Tania Lennon of the Hay Group, an international corporate leadership development consulting company, published an excellent study on the multigenerational workforce. Her team studied over 2,500 executives around the world spanning five generations: Traditionalists, Baby Boomers, Generation X, Generation Y, and Generation Z. Members from each group were asked about what they valued in the workplace. As it turns out, there were quite a few differences in answers between the generations:
- Traditionalists (born between 1928-1944): “Value authority and a top-down management approach; hard working; ‘be heroic.'”
- Baby Boomers (born between 1945-1964): “Expect some degree of deference to their opinions; workaholics; ‘be anything you want to be’; ‘eternal youth—retirement as freedom.’”
- Generation X (born between 1965-1979): “Comfortable with authority; want to be listened to; will work as hard as needed; ‘don’t count on it’; ‘take care of yourself’; importance of work life balance.”
- Generation Y (born between 1980-1994): “Respect must be earned. ‘You are special’; ‘achieve now’; technologically savvy; goal and achievement oriented.”
- Generation Z (born from 1995 and on): “Many traits still to emerge. Digital natives, fast decision makers, highly connected.”
So what does this corporate study have to do with educational institutions? A lot. In John Ortberg’s 2009 Christianity Today article, he retells the 2 Chronicles 10 story of Rehoboam taking over his father’s flock and says, “…it is striking that even in the Bible, one of the ways that human community becomes disrupted is the generational divide. If the generational divide was a gap then, it is a canyon now.”
The generational canyon Ortberg refers to in 2009 is now the Grand Canyon of staffing issues in 2020. Millennials have surpassed Baby Boomers as the largest generation, leaving Generation X in the valley of the canyon as the smallest generation in the workforce, according to Pew Research.
In a Vanderbloemen Academy lesson on this subject, William Vanderbloemen discusses what he calls the “double-humped camel” problem in our current workforce, often causing friction on leadership teams. He describes this reality: there are more Baby Boomers and Millennials in the workforce than Gen X, which is why developing multigenerational leadership skills is becoming increasingly vital to leaders. Those who can hone their multigenerational leadership skills will be best equipped to serve their teams by fostering personal leadership growth, clearly identifying a vision that everyone can follow, and executing a mission in a way that has everyone on board.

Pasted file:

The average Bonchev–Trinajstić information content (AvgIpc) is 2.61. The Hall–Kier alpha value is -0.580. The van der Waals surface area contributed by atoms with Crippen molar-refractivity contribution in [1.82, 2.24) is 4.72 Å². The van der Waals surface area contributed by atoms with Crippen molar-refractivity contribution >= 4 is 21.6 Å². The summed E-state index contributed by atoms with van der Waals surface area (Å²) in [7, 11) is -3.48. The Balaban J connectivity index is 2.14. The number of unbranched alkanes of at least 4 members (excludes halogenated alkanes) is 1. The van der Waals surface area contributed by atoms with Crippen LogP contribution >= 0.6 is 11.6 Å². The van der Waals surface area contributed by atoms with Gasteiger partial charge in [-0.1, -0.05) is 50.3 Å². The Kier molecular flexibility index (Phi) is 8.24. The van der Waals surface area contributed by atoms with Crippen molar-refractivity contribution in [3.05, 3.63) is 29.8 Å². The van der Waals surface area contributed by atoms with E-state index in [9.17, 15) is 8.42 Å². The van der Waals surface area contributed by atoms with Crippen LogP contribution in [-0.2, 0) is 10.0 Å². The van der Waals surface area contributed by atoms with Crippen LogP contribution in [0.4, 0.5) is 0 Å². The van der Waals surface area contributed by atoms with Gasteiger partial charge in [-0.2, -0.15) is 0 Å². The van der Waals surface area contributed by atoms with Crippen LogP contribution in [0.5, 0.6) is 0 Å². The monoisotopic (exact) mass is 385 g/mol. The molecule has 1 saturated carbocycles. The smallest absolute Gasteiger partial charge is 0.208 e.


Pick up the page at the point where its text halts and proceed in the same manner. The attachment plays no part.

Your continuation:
In our work with Christian organizations around the world, we continually hear two primary challenges that leaders face when it comes to staffing: one, help us find high-capacity staff members from the different generations we need represented in our organization; and two, help us foster unity on our team across generations and develop them as leaders who can serve together.
The familiar tone we hear from Baby Boomer leaders sounds like this, “I’m so frustrated with the Millennials on our team. They’re lazy and unmotivated.” And what do we typically hear from Millennial leaders? “I’m so frustrated with the Baby Boomers on our team. They’re resistant to change and out of touch with how the world is changing.”
Reviewing the aforementioned Hay Group report, however, we see that our different generations might be more similar than we realize, particularly when it comes to expectations in the workplace. The report found that five themes emerge as being most important to people on staff in an organization, regardless of their age:
- Focus on customers and external stakeholders
- Focus on execution
- Planning and organizing
Lennon writes, “These priorities reflect the challenges of managing in today’s matrixed and network organizations. A deft blend of drive, working with others, and external focus is seen to be key to leadership success.” So the challenge for us as Christian leaders is this: let’s reflect on our own adaptability and on ourselves as leaders before we blame one generation or another for the silos we see in our organizations and on our teams.
Looking for a starting point? Ask yourself the following questions:
1. Do I lead my individual team members with a one-size-fits-all mentality, or do I differentiate based on the individual?
Lennon says, “Leaders don’t need to develop generation-specific skills. They should be able to adapt leadership styles to suit the individual.” We love this point because it invites the leader into self-reflection and the consideration of their own responsibility in developing their team members, regardless of the team member’s age. This question applies to both leaders who are leading people older than themselves, as well as younger than themselves. Both pose unique challenges. The reality is that leadership development is not formulaic. Dynamic leadership development should be customized to the individual team member you are leading in each moment.